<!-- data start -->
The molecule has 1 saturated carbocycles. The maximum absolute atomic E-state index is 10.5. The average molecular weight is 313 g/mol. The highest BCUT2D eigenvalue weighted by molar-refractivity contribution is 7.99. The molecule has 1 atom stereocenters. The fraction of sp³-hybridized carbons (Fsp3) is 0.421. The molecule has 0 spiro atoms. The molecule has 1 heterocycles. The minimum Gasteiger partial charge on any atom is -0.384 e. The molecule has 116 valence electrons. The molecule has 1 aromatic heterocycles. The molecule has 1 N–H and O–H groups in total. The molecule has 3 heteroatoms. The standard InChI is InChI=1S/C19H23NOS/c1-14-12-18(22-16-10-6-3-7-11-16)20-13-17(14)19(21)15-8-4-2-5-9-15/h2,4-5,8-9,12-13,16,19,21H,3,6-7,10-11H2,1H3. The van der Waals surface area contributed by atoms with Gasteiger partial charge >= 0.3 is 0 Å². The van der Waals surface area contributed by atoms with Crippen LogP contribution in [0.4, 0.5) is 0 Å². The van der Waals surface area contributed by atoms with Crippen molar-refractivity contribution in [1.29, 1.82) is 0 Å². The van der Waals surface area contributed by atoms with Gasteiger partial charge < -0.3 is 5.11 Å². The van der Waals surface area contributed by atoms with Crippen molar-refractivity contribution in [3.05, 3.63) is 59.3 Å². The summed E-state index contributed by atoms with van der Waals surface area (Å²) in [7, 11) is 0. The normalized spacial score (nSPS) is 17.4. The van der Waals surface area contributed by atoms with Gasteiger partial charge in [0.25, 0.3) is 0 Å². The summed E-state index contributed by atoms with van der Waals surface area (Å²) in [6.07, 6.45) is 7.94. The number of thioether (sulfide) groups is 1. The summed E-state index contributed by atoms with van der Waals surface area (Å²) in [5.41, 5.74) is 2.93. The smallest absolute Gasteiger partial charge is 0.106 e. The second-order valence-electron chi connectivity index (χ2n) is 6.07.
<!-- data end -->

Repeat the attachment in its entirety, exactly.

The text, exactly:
The molecule has 1 saturated carbocycles. The maximum absolute atomic E-state index is 10.5. The average molecular weight is 313 g/mol. The highest BCUT2D eigenvalue weighted by molar-refractivity contribution is 7.99. The molecule has 1 atom stereocenters. The fraction of sp³-hybridized carbons (Fsp3) is 0.421. The molecule has 0 spiro atoms. The molecule has 1 heterocycles. The minimum Gasteiger partial charge on any atom is -0.384 e. The molecule has 116 valence electrons. The molecule has 1 aromatic heterocycles. The molecule has 1 N–H and O–H groups in total. The molecule has 3 heteroatoms. The standard InChI is InChI=1S/C19H23NOS/c1-14-12-18(22-16-10-6-3-7-11-16)20-13-17(14)19(21)15-8-4-2-5-9-15/h2,4-5,8-9,12-13,16,19,21H,3,6-7,10-11H2,1H3. The van der Waals surface area contributed by atoms with Gasteiger partial charge >= 0.3 is 0 Å². The van der Waals surface area contributed by atoms with Crippen LogP contribution in [0.4, 0.5) is 0 Å². The van der Waals surface area contributed by atoms with Crippen molar-refractivity contribution in [1.29, 1.82) is 0 Å². The van der Waals surface area contributed by atoms with Gasteiger partial charge < -0.3 is 5.11 Å². The van der Waals surface area contributed by atoms with Crippen molar-refractivity contribution in [3.05, 3.63) is 59.3 Å². The summed E-state index contributed by atoms with van der Waals surface area (Å²) in [7, 11) is 0. The normalized spacial score (nSPS) is 17.4. The van der Waals surface area contributed by atoms with Gasteiger partial charge in [0.25, 0.3) is 0 Å². The summed E-state index contributed by atoms with van der Waals surface area (Å²) in [6.07, 6.45) is 7.94. The number of thioether (sulfide) groups is 1. The summed E-state index contributed by atoms with van der Waals surface area (Å²) in [5.41, 5.74) is 2.93. The smallest absolute Gasteiger partial charge is 0.106 e. The second-order valence-electron chi connectivity index (χ2n) is 6.07.